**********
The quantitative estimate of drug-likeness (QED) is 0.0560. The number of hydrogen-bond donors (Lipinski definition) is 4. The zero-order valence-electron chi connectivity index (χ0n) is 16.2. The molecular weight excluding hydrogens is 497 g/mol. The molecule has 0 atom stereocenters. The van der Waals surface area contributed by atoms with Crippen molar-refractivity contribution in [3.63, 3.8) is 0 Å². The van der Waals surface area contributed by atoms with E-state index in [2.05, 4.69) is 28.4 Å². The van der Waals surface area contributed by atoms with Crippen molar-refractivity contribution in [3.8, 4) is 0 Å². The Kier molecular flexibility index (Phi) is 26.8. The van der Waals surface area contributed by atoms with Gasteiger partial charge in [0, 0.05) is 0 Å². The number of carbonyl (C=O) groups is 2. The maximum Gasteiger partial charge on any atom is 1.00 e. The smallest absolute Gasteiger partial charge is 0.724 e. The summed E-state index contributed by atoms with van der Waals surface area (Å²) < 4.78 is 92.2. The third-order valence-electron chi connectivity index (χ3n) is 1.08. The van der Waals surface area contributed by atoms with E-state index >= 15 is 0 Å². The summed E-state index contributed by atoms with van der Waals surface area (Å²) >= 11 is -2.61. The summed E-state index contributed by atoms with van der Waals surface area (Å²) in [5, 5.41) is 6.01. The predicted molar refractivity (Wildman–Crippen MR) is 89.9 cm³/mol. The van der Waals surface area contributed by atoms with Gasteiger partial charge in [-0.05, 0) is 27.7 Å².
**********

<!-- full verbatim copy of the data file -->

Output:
The quantitative estimate of drug-likeness (QED) is 0.0560. The number of hydrogen-bond donors (Lipinski definition) is 4. The zero-order valence-electron chi connectivity index (χ0n) is 16.2. The molecular weight excluding hydrogens is 497 g/mol. The molecule has 0 atom stereocenters. The van der Waals surface area contributed by atoms with Crippen molar-refractivity contribution in [3.63, 3.8) is 0 Å². The van der Waals surface area contributed by atoms with E-state index in [2.05, 4.69) is 28.4 Å². The van der Waals surface area contributed by atoms with Crippen molar-refractivity contribution in [3.8, 4) is 0 Å². The Kier molecular flexibility index (Phi) is 26.8. The van der Waals surface area contributed by atoms with Gasteiger partial charge in [0, 0.05) is 0 Å². The number of carbonyl (C=O) groups is 2. The maximum Gasteiger partial charge on any atom is 1.00 e. The smallest absolute Gasteiger partial charge is 0.724 e. The summed E-state index contributed by atoms with van der Waals surface area (Å²) < 4.78 is 92.2. The third-order valence-electron chi connectivity index (χ3n) is 1.08. The van der Waals surface area contributed by atoms with E-state index >= 15 is 0 Å². The summed E-state index contributed by atoms with van der Waals surface area (Å²) >= 11 is -2.61. The summed E-state index contributed by atoms with van der Waals surface area (Å²) in [5, 5.41) is 6.01. The predicted molar refractivity (Wildman–Crippen MR) is 89.9 cm³/mol. The van der Waals surface area contributed by atoms with Gasteiger partial charge in [-0.05, 0) is 27.7 Å².